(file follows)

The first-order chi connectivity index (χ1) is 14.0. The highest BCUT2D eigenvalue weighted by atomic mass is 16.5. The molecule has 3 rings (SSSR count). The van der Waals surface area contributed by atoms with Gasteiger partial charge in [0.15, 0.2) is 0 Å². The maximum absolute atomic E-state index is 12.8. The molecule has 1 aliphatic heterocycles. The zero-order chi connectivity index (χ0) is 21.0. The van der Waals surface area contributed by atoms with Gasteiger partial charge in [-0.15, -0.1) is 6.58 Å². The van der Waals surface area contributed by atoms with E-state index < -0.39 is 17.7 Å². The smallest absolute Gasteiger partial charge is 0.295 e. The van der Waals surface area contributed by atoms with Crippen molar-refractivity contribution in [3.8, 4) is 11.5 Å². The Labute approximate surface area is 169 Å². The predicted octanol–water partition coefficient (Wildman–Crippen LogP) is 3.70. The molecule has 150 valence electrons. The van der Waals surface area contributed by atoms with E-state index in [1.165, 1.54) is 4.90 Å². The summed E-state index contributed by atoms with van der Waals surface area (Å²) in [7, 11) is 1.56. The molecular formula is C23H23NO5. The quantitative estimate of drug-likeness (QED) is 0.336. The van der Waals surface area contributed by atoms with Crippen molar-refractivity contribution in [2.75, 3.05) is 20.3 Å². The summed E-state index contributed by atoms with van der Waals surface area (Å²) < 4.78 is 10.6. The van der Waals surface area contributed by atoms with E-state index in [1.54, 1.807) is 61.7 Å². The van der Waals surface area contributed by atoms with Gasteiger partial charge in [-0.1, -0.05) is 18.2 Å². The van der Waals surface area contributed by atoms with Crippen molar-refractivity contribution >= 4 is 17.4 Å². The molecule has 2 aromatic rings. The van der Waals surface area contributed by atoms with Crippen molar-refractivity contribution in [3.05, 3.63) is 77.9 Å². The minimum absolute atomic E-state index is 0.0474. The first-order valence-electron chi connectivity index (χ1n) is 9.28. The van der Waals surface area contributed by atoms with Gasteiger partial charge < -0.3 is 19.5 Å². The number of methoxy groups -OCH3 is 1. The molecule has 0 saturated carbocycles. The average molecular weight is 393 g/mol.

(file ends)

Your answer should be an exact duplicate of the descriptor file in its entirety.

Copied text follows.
The first-order chi connectivity index (χ1) is 14.0. The highest BCUT2D eigenvalue weighted by atomic mass is 16.5. The molecule has 3 rings (SSSR count). The van der Waals surface area contributed by atoms with Gasteiger partial charge in [0.15, 0.2) is 0 Å². The maximum absolute atomic E-state index is 12.8. The molecule has 1 aliphatic heterocycles. The zero-order chi connectivity index (χ0) is 21.0. The van der Waals surface area contributed by atoms with Gasteiger partial charge in [-0.15, -0.1) is 6.58 Å². The van der Waals surface area contributed by atoms with E-state index < -0.39 is 17.7 Å². The smallest absolute Gasteiger partial charge is 0.295 e. The van der Waals surface area contributed by atoms with Crippen molar-refractivity contribution in [3.8, 4) is 11.5 Å². The Labute approximate surface area is 169 Å². The predicted octanol–water partition coefficient (Wildman–Crippen LogP) is 3.70. The molecule has 150 valence electrons. The van der Waals surface area contributed by atoms with E-state index in [1.165, 1.54) is 4.90 Å². The summed E-state index contributed by atoms with van der Waals surface area (Å²) in [7, 11) is 1.56. The molecular formula is C23H23NO5. The quantitative estimate of drug-likeness (QED) is 0.336. The van der Waals surface area contributed by atoms with Crippen molar-refractivity contribution in [2.75, 3.05) is 20.3 Å². The summed E-state index contributed by atoms with van der Waals surface area (Å²) < 4.78 is 10.6. The van der Waals surface area contributed by atoms with E-state index in [1.54, 1.807) is 61.7 Å². The van der Waals surface area contributed by atoms with Gasteiger partial charge in [-0.1, -0.05) is 18.2 Å². The van der Waals surface area contributed by atoms with Crippen molar-refractivity contribution >= 4 is 17.4 Å². The molecule has 2 aromatic rings. The van der Waals surface area contributed by atoms with Crippen molar-refractivity contribution in [3.05, 3.63) is 77.9 Å². The minimum absolute atomic E-state index is 0.0474. The first-order valence-electron chi connectivity index (χ1n) is 9.28. The van der Waals surface area contributed by atoms with Gasteiger partial charge < -0.3 is 19.5 Å². The number of methoxy groups -OCH3 is 1. The molecule has 0 saturated carbocycles. The average molecular weight is 393 g/mol.